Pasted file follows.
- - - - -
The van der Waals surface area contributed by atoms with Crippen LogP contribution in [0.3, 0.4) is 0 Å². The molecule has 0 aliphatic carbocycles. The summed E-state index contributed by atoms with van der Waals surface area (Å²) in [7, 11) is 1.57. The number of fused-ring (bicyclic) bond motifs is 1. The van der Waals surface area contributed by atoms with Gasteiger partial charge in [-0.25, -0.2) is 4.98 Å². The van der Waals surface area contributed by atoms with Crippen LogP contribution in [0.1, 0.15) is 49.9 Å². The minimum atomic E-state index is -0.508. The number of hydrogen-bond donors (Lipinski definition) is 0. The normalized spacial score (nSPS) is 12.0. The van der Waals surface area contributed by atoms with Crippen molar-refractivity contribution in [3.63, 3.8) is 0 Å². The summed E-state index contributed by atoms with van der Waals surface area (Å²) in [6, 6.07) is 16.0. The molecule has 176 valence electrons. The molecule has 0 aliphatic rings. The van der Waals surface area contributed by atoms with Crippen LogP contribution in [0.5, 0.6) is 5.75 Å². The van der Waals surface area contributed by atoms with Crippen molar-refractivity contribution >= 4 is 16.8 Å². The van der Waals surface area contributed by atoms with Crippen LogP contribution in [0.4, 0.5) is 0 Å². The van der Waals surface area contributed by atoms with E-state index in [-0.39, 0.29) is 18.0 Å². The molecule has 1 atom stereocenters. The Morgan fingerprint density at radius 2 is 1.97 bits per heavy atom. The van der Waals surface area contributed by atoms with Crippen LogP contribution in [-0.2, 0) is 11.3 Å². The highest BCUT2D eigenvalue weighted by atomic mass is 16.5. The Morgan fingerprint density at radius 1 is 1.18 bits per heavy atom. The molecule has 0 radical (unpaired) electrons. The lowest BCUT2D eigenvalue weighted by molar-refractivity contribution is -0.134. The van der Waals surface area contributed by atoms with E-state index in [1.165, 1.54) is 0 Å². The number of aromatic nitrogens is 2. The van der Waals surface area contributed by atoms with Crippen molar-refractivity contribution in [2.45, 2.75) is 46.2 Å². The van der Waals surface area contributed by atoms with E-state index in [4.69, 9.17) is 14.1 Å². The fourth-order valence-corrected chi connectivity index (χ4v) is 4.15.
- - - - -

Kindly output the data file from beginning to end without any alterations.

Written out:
The van der Waals surface area contributed by atoms with Crippen LogP contribution in [0.3, 0.4) is 0 Å². The molecule has 0 aliphatic carbocycles. The summed E-state index contributed by atoms with van der Waals surface area (Å²) in [7, 11) is 1.57. The number of fused-ring (bicyclic) bond motifs is 1. The van der Waals surface area contributed by atoms with Gasteiger partial charge in [-0.25, -0.2) is 4.98 Å². The van der Waals surface area contributed by atoms with Crippen LogP contribution in [0.1, 0.15) is 49.9 Å². The minimum atomic E-state index is -0.508. The number of hydrogen-bond donors (Lipinski definition) is 0. The normalized spacial score (nSPS) is 12.0. The van der Waals surface area contributed by atoms with Crippen molar-refractivity contribution in [3.63, 3.8) is 0 Å². The summed E-state index contributed by atoms with van der Waals surface area (Å²) in [6, 6.07) is 16.0. The molecule has 176 valence electrons. The molecule has 0 aliphatic rings. The van der Waals surface area contributed by atoms with Crippen LogP contribution in [0.5, 0.6) is 5.75 Å². The van der Waals surface area contributed by atoms with Crippen molar-refractivity contribution >= 4 is 16.8 Å². The van der Waals surface area contributed by atoms with Crippen LogP contribution in [0.4, 0.5) is 0 Å². The van der Waals surface area contributed by atoms with E-state index in [-0.39, 0.29) is 18.0 Å². The molecule has 1 atom stereocenters. The Morgan fingerprint density at radius 2 is 1.97 bits per heavy atom. The van der Waals surface area contributed by atoms with Crippen LogP contribution in [-0.2, 0) is 11.3 Å². The highest BCUT2D eigenvalue weighted by atomic mass is 16.5. The Morgan fingerprint density at radius 1 is 1.18 bits per heavy atom. The molecule has 0 radical (unpaired) electrons. The lowest BCUT2D eigenvalue weighted by molar-refractivity contribution is -0.134. The van der Waals surface area contributed by atoms with E-state index in [1.165, 1.54) is 0 Å². The number of aromatic nitrogens is 2. The van der Waals surface area contributed by atoms with Crippen molar-refractivity contribution in [2.45, 2.75) is 46.2 Å². The van der Waals surface area contributed by atoms with E-state index in [4.69, 9.17) is 14.1 Å². The fourth-order valence-corrected chi connectivity index (χ4v) is 4.15.